BBC Music Magazine

Building a Library

The sheer variety and craftsmans­hip of JS Bach’s final choral masterpiec­e enthral Paul Riley as he chooses the finest recordings

- Johann Sebastian Bach

Paul Riley chooses the best recordings of JS Bach’s Mass in B minor; plus, we name similar works to try next

The work

Hiring George Bernard Shaw as a music critic for The Star in 1888, the newspaper’s editor advised him to ‘say what you like, but for God’s sake don’t tell us anything about Bach in B minor’. In truth, there’s an awful lot to tell. ‘The Great Catholic Mass’, as CPE Bach dubbed it (not quite accurately), raises countless questions yet ultimately silences them by dint of its allconquer­ing monumental­ity, the perfection of its myriad calculatio­ns, and the sheer humanity that informs every note. Haydn sourced a score from Hamburg; Beethoven twice requested a copy for himself – the second time with thoughts towards his Missa solemnis, whose scale and ambition owe something to Johann Sebastian’s example – and Liszt was among those present at what was probably the first complete public performanc­e, which took place in Leipzig in 1859, over a century after Bach’s death.

Like Monteverdi’s equally compendiou­s Vespers of 1610, the B minor Mass started life as a sort of elevated job applicatio­n. Perenniall­y status-conscious and increasing­ly ground down by the machinatio­ns of Leipzig life, Bach spotted an opportunit­y with the death of the Elector of Saxony in 1733. Hoping at very least to obtain an honorary title with which to bolster his authority, Bach composed an elaborate ‘Missa’ (a setting of the Kyrie and Gloria) to present to the new ruler. With its weather eye on the Court’s penchant for extravagan­t Neapolitan­style Mass settings rich in quasi-operatic solo vocal writing, and mindful of the exceptiona­l instrument­al forces available, the new work had ‘Dresden’ written all over it. Dispatchin­g a set of parts, Bach added a fulsome dedication commending ‘a small sample of the kind of scholarshi­p I have attained in musique’. Whether it was performed in the Saxon capital is open to speculatio­n and, in any event, three years would elapse before a title finally came his way. Nonetheles­s, emerging at the end of the decade a further four conspicuou­sly more intimate ‘Missae’ suggest the idea had seeded itself – a bridge to that all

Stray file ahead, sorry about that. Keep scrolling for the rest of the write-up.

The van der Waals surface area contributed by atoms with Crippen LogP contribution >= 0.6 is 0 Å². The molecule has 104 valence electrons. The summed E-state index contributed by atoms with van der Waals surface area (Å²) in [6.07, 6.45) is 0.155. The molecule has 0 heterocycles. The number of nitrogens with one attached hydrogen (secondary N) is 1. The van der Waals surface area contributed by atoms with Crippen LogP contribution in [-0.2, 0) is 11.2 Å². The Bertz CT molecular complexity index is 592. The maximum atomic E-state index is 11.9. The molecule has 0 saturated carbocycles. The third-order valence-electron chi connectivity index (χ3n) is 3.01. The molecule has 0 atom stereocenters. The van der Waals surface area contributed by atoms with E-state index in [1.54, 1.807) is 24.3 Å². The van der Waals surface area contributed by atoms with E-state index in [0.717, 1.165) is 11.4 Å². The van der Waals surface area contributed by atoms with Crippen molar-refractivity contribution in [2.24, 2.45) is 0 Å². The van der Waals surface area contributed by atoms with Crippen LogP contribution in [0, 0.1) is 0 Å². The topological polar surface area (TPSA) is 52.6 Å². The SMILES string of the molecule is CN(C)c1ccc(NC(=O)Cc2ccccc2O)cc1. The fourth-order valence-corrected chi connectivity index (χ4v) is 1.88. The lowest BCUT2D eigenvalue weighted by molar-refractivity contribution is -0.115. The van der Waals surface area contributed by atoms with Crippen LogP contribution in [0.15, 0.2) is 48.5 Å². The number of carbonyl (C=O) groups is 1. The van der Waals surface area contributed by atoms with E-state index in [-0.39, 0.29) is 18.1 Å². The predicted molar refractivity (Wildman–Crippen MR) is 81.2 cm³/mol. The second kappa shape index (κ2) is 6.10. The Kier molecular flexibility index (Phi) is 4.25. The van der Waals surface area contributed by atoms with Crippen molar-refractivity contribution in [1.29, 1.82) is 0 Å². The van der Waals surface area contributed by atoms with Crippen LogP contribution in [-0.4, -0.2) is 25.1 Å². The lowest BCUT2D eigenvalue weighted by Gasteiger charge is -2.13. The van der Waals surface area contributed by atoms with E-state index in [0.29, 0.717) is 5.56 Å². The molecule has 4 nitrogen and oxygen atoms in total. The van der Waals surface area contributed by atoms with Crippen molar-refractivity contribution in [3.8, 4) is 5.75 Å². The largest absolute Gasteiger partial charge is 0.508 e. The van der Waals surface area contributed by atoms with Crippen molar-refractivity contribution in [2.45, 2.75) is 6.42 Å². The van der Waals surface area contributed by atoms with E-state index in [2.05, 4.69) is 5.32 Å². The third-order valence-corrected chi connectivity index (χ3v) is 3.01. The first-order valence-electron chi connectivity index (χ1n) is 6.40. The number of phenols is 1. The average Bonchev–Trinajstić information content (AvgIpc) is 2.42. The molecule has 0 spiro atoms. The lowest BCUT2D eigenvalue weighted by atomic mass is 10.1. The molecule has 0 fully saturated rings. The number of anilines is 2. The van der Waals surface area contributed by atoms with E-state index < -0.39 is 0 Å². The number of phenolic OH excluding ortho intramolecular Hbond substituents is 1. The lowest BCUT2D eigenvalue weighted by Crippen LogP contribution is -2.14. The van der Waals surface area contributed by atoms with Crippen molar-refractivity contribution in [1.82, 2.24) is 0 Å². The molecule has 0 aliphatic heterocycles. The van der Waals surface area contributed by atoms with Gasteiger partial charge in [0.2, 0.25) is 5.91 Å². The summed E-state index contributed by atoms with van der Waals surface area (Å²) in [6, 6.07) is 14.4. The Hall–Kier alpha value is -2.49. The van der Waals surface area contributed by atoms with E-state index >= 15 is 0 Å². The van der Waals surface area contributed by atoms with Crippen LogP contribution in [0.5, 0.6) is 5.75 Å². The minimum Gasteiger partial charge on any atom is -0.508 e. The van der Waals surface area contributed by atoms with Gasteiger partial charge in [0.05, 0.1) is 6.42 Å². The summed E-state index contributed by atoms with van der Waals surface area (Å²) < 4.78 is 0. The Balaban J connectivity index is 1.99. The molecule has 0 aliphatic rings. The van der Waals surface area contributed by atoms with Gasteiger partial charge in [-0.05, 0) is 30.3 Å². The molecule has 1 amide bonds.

Bach became increasing­ly obsessed with what today would be called his ‘legacy’

embracing ‘sample’ of Bach’s most exacting ‘scholarshi­p’: the B minor Mass.

During the 1740s, Bach became increasing­ly obsessed with what today would be called his ‘legacy’. Works such as the Art of Fugue, the Goldberg Variations or the Musical Offering were designed to showcase, in the most comprehens­ive way, his mastery of counterpoi­nt. ★ow similarly to enshrine his achievemen­ts in the sphere of sacred music?

All too aware of changing fashions surroundin­g cantata poetry, he perhaps felt that the text of the Mass would remain a timeless anchor forever above the vicissitud­es of popular taste. Moreover, a setting of the entirety, its scale determined by the 1733 Missa, would give huge scope for the encyclopae­dic enterprise envisaged. By dusting down a Sanctus dating back to Christmas 1724 he was already well on the way, relying on the refashioni­ng of existing material and minimal original compositio­n to fill the admittedly considerab­le gaps.

The Credo’s Crucifixus, for example, revisits a cantata movement from

1714 Weimar (the earliest music to be ‘foraged’) while the re-fashioning of the Et incarnatus – a late addition – probably represents, alongside the Confiteor, the last choral music Bach ever wrote. The change of heart was to accommodat­e a searing (ultimately jubilant) choral triptych underscori­ng the centrality of the Incarnatio­n, Crucifixio­n and Resurrecti­on. Indeed, almost looking forward to Mozart’s Requiem, and evidently touched by Bach’s recent acquaintan­ce with Pergolesi’s Stabat Mater, the tenderness of the Et incarnatus points up a stark contrast with the ‘stile antico’ austerity of, say, the second Kyrie fugue; the concerto-like brilliance of the Gloria’s explosive opening goes hand-inhand with the granite plainsong cantus firmus of the Confiteor, while the skirling soprano Laudamus te glances towards the opera house. As always with Bach, variety rules supreme.

It’s a variety, though, always at the service of a rigorous theologica­l interrogat­ion in which artful architectu­ral strategies make room for cunning numerologi­cal conceits. And Bach the miracle-worker fuses the disparate into a whole, overwhelmi­ng in its cumulative effect. When CPE

Bach directed the Credo during a charity concert in 1786, the Hamburger Correspond­ent reported that it was ‘one of the most splendid musical works that has ever been heard’. Extended to the

Mass in its entirety, nearly a quarter of a millennium on, ‘Amen’ to that!

Turn the page to discover the best recordings of JS Bach’s B minor Mass

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 ??  ?? Centre of culture: New Market Square in Dresden by Bernardo Bellotto, 1747; (below) the Kyrie’s cello part; (opposite) CPE Bach, who conducted the Credo in 1786
Centre of culture: New Market Square in Dresden by Bernardo Bellotto, 1747; (below) the Kyrie’s cello part; (opposite) CPE Bach, who conducted the Credo in 1786
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